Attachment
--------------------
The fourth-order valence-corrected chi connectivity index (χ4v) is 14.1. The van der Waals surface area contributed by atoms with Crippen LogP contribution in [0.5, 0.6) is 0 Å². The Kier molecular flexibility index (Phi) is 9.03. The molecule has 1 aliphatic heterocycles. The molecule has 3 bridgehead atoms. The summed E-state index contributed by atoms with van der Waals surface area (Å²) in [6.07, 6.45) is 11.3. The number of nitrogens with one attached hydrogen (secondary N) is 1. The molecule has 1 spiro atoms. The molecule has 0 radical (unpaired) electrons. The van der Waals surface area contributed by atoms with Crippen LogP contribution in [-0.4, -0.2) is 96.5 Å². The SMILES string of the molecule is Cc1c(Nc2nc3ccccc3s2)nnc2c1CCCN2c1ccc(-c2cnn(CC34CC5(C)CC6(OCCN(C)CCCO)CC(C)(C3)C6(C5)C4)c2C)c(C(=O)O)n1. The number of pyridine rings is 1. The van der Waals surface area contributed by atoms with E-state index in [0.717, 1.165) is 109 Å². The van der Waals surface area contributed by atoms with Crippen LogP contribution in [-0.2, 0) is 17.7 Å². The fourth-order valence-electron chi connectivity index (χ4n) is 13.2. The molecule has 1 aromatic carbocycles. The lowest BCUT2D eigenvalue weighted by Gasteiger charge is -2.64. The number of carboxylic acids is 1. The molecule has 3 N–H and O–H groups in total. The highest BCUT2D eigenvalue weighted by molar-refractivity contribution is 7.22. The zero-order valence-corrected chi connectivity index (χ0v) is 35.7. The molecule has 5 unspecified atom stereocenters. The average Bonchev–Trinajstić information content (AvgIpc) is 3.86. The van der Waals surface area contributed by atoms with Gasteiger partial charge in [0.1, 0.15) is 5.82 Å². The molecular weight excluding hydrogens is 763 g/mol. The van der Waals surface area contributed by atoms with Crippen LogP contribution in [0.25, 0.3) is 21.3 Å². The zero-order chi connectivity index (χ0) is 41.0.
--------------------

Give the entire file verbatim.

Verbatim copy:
The fourth-order valence-corrected chi connectivity index (χ4v) is 14.1. The van der Waals surface area contributed by atoms with Crippen LogP contribution in [0.5, 0.6) is 0 Å². The Kier molecular flexibility index (Phi) is 9.03. The molecule has 1 aliphatic heterocycles. The molecule has 3 bridgehead atoms. The summed E-state index contributed by atoms with van der Waals surface area (Å²) in [6.07, 6.45) is 11.3. The number of nitrogens with one attached hydrogen (secondary N) is 1. The molecule has 1 spiro atoms. The molecule has 0 radical (unpaired) electrons. The van der Waals surface area contributed by atoms with Crippen LogP contribution in [-0.4, -0.2) is 96.5 Å². The SMILES string of the molecule is Cc1c(Nc2nc3ccccc3s2)nnc2c1CCCN2c1ccc(-c2cnn(CC34CC5(C)CC6(OCCN(C)CCCO)CC(C)(C3)C6(C5)C4)c2C)c(C(=O)O)n1. The number of pyridine rings is 1. The van der Waals surface area contributed by atoms with E-state index in [0.717, 1.165) is 109 Å². The van der Waals surface area contributed by atoms with Crippen LogP contribution in [-0.2, 0) is 17.7 Å². The fourth-order valence-electron chi connectivity index (χ4n) is 13.2. The molecule has 1 aromatic carbocycles. The lowest BCUT2D eigenvalue weighted by Gasteiger charge is -2.64. The number of carboxylic acids is 1. The molecule has 3 N–H and O–H groups in total. The highest BCUT2D eigenvalue weighted by molar-refractivity contribution is 7.22. The zero-order valence-corrected chi connectivity index (χ0v) is 35.7. The molecule has 5 unspecified atom stereocenters. The average Bonchev–Trinajstić information content (AvgIpc) is 3.86. The van der Waals surface area contributed by atoms with Gasteiger partial charge in [0.1, 0.15) is 5.82 Å². The molecular weight excluding hydrogens is 763 g/mol. The van der Waals surface area contributed by atoms with Crippen LogP contribution in [0.25, 0.3) is 21.3 Å². The zero-order chi connectivity index (χ0) is 41.0.